Based on the true story of an Australian cop and his connection with a notorious criminal, the packaging for this hardboiled thriller suggests that it was the inspiration for the FX series The Shield. That may or may not be true, as The Shield does share some similarities with Blue Murder. At the same time, Blue Murder has a lot in common with television shows like NYPD Blue and Homicide: Life on the Streets, as well as films like Goodfellas. And if you really want to dig deep and talk about similarities, influences and out-and-out rip-offs, we better mention Kinji Fukasaku's 1975 masterpiece, Cops vs. Thugs, a film that every great tale of police corruption owes a debt to.
The action starts in 1970s New South Wales, when hardboiled cop Roger "the Dodger" Rogerson (Richard Roxburgh) crosses paths with two-bit criminal Arthur "Neddy" Smith (Tony Martin). The Dodger enjoys a reputation as one of the toughest, most dedicated cops on the force, and a blind eye is turned when he roughs up criminals like Neddy, beating the man with a phone book. But despite his commendations and accolades, the Dodger is as corrupt as a cop can be, and he soon has Neddy working for him, the criminal doing all sorts of illegal activity with impunity, as long as the cop gets his share of the profits. Neddy is given what they call the "green light" – permission do anything he pleases, as long as he doesn't kill a cop. This goes on for years, but things start to fall apart when narcotics detective Michael Drury (Steve Bastoni) busts a big time dope dealer. Through the Dodger, Drury is offered a bribe to change his testimony, which would allow the drug dealer to go free. But when Drury takes the moral high ground and refuses the bribe, the Dodger becomes incensed, and violates the only rule of his twisted moral code – he orders a hit on his fellow officer. Everything would be fine, except Drury manages to survive the murder attempt and, convinced the Dodger was behind his shooting, sets off an investigation that rocks Australian law enforcement.
Blue Murder is an impressive film, especially when you realize that it is actually an Australian made-for-television movie. I don't know what television is like in Australia, but if this film is any indication, it has content more thought provoking, gritty and intelligent than most theatrical films made in the United States. The acting is top notch, with Roxburgh giving a powerful performance as the smiling-yet-cold-blooded Rogerson. Roxburgh's performance is the one that seems to have gotten all the attention, but it is Martin, as Neddy Smith, who really steals the show.
Apparently, in its native land, Blue Murder is a huge cult hit, while here in the United States it remains fairly obscure. This new DVD release should go a long way to introduce American audiences to Roger the Dodger and Neddy Smith, the two central characters of the film. The third main character is Michael Drury, introduced in the second hour before being gunned down at the end of disc one. Drury is the moral center of Blue Murder – the only person with any real sense of conscience. Unfortunately, Drury quickly fades into the background in the third hour, and in doing so, calls attention to the biggest flaw in Blue Murder: there's simply too many characters, too much going on, and too much to keep track of. With a running time of just over three hours, it feels like the film has five or six hours of material crammed into it, making it at times difficult to follow what's going on. But despite whatever difficulty there may be keeping up with the fast-paced double crosses and corruption, Blue Murder always remains compelling.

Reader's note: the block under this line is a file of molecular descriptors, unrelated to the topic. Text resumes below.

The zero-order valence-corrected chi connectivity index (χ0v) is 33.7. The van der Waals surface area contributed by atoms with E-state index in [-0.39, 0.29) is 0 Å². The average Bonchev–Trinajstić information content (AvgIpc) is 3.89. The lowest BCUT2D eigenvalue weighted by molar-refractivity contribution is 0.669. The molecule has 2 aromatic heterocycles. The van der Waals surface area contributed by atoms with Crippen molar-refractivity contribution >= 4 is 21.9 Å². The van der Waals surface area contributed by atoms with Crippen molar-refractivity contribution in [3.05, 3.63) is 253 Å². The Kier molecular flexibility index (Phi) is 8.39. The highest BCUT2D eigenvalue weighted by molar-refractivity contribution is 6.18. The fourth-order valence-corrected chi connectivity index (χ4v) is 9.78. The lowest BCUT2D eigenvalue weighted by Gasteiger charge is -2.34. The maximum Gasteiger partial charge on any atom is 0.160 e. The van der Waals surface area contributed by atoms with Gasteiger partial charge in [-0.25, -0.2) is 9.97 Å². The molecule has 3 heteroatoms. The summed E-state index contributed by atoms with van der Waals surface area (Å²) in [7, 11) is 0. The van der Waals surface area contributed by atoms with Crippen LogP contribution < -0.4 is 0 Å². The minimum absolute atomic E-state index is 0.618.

Director Michael Jenkins, cinematographer Martin MCGrath, and editor Bill Russo work together to create a rhythm and pace that often moves at a break-neck speed. Their combined style never works better than at the beginning of the second disc, as Detective Drury has been gunned down in his own home. Jenkins, McGrath and Russo create a frenzied chaos that gets your heart racing as Drury fights to stay alive. This sequence alone makes Blue Murder worth watching.
Blue Murder is presented in 4:3 full frame format. The packaging points out that the film was originally shot in Super 16 millimeter, and that the grainy image is normal.
Blue Murder is presented in both 2.1 and 5.1 Dolby Surround. The audio mix on the 2.1 track is low, and you may have to turn the volume up pretty high to hear what's going on. Heavy Australian accents don't make things any easier.
A retrospective featurette gives solid historical background to the events surrounding Blue Murder. A commentary track with director Jenkins and editor Russo will primarily appeal to people who really love the film, and perhaps other filmmakers, as they talk extensively about how the film was made. It's a decent commentary, more notable for the way it discusses the techniques of the film's production than for pure entertainment. The same can be said for the editing workshop hosted by Russo.
Blue Murder is a good entry in the corrupt cops and sadistic robbers genre. Fans of true life crime thrillers, as well as shows like Crime Story and The Shield will want to check it out.
David Walker is the creator of BadAzz MoFo, a nationally published film critic, and the Writer/Director of Black Santa's Revenge with Ken Foree now on DVD [Buy it now]